The Place Beyond the Pines isn’t Blue Valentine. Derek Cianfrance makes that clear in the film’s first moments as a Balisong clicks open and closed in the tense hands of a tattoo-laden Ryan Gosling before he zips around a metal globe as a motorcycle sideshow. The filmmaker’s latest isn’t another intimate investigation; it’s a multi-generational epic, a gorgeously sprawling examination into the nature of choice. Nevertheless, it’s Valentine’s spiritual offspring, a movement out of the worlds of love’s attraction and demise, and into the world of fathers, sons and consequences.
This is romanticism meets reality, from the title to the final moments. “The place beyond the pines” is a loose translation of the Mohawk word that became Schenectady, and Cianfrance offers a romanticized version of the old manufacturing town in Upstate New York, from a script written by himself and Schenectady native Ben Coccio. The three-part saga plays out under the still-glowing lights of GE, and Cianfrance’s camera lingers on the white, wood-sided homes of the area and ignores the commercialized tracts, save for one well-placed joke.
Luke (Gosling) is the pretty boy gone bad, a soft face and bleached surfer mop juxtaposed against a harrowing life map of amateurly inked tattoos including a bleeding knife placed just where a tear might fall. He rides from town to town, a motorcycle-riding sideshow performer who quits the life upon the discovery that he has a son with his local flirtation, Romina (Eva Mendes). It’s a noble gesture that has little place in the real world – mother and son already live with more a stable and dependable man that Luke could never be.
But Romina fails to kill her still-potent attraction, leaving Luke that glimmer of dangerous hope. He struggles with his minimum-wage life, barraging Romina with idealized dreams he can never make real. When friend and boss Robin (Ben Mendelsohn) suggests robbing a bank, it isn’t long before Luke agrees and becomes obsessed and desperate. This pits Gosling against costar Bradley Cooper (as too-smart-for-his-own-good cop Avery Cross) and pushes the film out of the confines of one arc and into a three-act epic saga best experienced blindly.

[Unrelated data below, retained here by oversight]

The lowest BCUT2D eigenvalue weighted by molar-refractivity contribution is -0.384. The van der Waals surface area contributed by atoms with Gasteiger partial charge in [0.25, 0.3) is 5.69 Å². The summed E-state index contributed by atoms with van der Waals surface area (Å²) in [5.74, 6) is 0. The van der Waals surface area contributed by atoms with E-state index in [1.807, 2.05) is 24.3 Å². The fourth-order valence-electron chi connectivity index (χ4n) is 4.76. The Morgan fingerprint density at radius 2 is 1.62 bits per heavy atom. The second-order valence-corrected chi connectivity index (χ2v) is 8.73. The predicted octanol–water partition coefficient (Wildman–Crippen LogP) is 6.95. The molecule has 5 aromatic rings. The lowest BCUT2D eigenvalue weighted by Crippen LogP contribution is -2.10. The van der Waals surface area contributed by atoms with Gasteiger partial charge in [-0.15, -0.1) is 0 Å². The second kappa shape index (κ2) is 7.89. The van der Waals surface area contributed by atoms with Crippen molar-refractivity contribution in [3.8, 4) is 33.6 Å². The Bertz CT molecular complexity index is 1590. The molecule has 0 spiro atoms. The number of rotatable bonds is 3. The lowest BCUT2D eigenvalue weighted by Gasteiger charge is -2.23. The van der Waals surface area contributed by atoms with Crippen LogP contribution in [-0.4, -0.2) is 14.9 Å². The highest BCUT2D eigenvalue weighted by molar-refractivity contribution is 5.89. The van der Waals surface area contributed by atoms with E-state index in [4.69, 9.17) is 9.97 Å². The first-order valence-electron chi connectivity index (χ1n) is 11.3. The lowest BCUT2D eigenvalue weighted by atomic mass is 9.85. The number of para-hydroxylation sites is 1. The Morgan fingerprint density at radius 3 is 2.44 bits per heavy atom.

While Cianfrance is thematically focused on father and son, the film resonates more for its explorations of choice, which thanks to Mike Patton’s score, weighs in the air with every passing moment. One wrong decision begets the next, often with hidden morality and understandable fear. Luke and Avery, it turns out, are alike in many ways – easily getting wrapped up in worlds they should avoid, until virtuous intentions mean nothing. The robber resembles the cop and vice versa; notions of good and bad begin to blur – sometimes to the point that history even repeats itself. In a small town far from the populated invisibility of the big city, their choices make waves that reverberate within their families and communities for years.
Great performances ground this sprawling tale, with passing years never getting in the way of engagement like other festival selection Midnight’s Children. Dane DeHaan, in particular, stuns with his portrayal of Luke’s son at 15. So much is packed into his very mannerisms that within minutes you understand everything you need to know about him. Sadly, as a tale of fathers and sons, the female talent gets little to do. Rose Byrne has it worst, completely wasted and almost irrelevant as Cross’ wife, while Mendes gets a bit more, taking a role that first seems like her Ghost Rider character caught in the wrong film, but ultimately becomes the sad visage of a woman caught in bad choices.
What might be more exciting than the story itself is the cinematic experience. It’s exhilarating to get pulled into a story that grows bigger and bigger in scope without losing its heart or focus, a Godfather-esque journey free of pomp, circumstance, and super-tights. Like Blue Valentine, it took Cianfrance years to get this made. One can only hope that after two great films, Hollywood finally takes notice.